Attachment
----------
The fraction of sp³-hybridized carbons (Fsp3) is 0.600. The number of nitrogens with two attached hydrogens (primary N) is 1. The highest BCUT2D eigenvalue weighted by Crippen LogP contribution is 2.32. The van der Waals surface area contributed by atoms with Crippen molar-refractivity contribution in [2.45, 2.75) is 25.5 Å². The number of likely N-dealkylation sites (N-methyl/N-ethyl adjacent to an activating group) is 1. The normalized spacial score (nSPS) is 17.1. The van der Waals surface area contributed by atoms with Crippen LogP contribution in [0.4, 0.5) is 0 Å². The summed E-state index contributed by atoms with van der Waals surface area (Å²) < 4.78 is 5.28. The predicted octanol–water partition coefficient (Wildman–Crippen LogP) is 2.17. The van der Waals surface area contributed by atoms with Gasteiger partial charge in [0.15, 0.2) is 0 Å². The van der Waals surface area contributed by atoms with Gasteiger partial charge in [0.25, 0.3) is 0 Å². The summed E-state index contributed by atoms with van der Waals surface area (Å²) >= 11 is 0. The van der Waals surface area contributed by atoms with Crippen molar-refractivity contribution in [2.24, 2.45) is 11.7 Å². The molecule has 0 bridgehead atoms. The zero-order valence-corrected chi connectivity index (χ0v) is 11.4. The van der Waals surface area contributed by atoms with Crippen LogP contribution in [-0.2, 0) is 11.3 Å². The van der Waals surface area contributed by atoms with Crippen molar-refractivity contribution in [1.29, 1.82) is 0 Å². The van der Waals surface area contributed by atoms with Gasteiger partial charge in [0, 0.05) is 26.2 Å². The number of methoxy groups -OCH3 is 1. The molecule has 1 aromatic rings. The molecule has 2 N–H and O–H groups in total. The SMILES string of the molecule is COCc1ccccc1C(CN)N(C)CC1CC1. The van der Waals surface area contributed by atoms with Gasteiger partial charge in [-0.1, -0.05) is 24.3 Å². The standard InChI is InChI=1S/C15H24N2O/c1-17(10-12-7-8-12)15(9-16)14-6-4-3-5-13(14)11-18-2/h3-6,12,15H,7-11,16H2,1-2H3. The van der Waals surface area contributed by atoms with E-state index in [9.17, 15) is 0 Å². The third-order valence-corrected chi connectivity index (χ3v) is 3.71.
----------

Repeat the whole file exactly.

The fraction of sp³-hybridized carbons (Fsp3) is 0.600. The number of nitrogens with two attached hydrogens (primary N) is 1. The highest BCUT2D eigenvalue weighted by Crippen LogP contribution is 2.32. The van der Waals surface area contributed by atoms with Crippen molar-refractivity contribution in [2.45, 2.75) is 25.5 Å². The number of likely N-dealkylation sites (N-methyl/N-ethyl adjacent to an activating group) is 1. The normalized spacial score (nSPS) is 17.1. The van der Waals surface area contributed by atoms with Crippen LogP contribution in [0.4, 0.5) is 0 Å². The summed E-state index contributed by atoms with van der Waals surface area (Å²) < 4.78 is 5.28. The predicted octanol–water partition coefficient (Wildman–Crippen LogP) is 2.17. The van der Waals surface area contributed by atoms with Gasteiger partial charge in [0.15, 0.2) is 0 Å². The van der Waals surface area contributed by atoms with Gasteiger partial charge in [0.25, 0.3) is 0 Å². The summed E-state index contributed by atoms with van der Waals surface area (Å²) >= 11 is 0. The van der Waals surface area contributed by atoms with Crippen molar-refractivity contribution in [2.24, 2.45) is 11.7 Å². The molecule has 0 bridgehead atoms. The zero-order valence-corrected chi connectivity index (χ0v) is 11.4. The van der Waals surface area contributed by atoms with Crippen LogP contribution in [-0.2, 0) is 11.3 Å². The van der Waals surface area contributed by atoms with Crippen molar-refractivity contribution in [1.29, 1.82) is 0 Å². The van der Waals surface area contributed by atoms with Gasteiger partial charge in [0, 0.05) is 26.2 Å². The number of methoxy groups -OCH3 is 1. The molecule has 1 aromatic rings. The molecule has 2 N–H and O–H groups in total. The SMILES string of the molecule is COCc1ccccc1C(CN)N(C)CC1CC1. The van der Waals surface area contributed by atoms with Gasteiger partial charge in [-0.1, -0.05) is 24.3 Å². The standard InChI is InChI=1S/C15H24N2O/c1-17(10-12-7-8-12)15(9-16)14-6-4-3-5-13(14)11-18-2/h3-6,12,15H,7-11,16H2,1-2H3. The van der Waals surface area contributed by atoms with E-state index in [9.17, 15) is 0 Å². The third-order valence-corrected chi connectivity index (χ3v) is 3.71.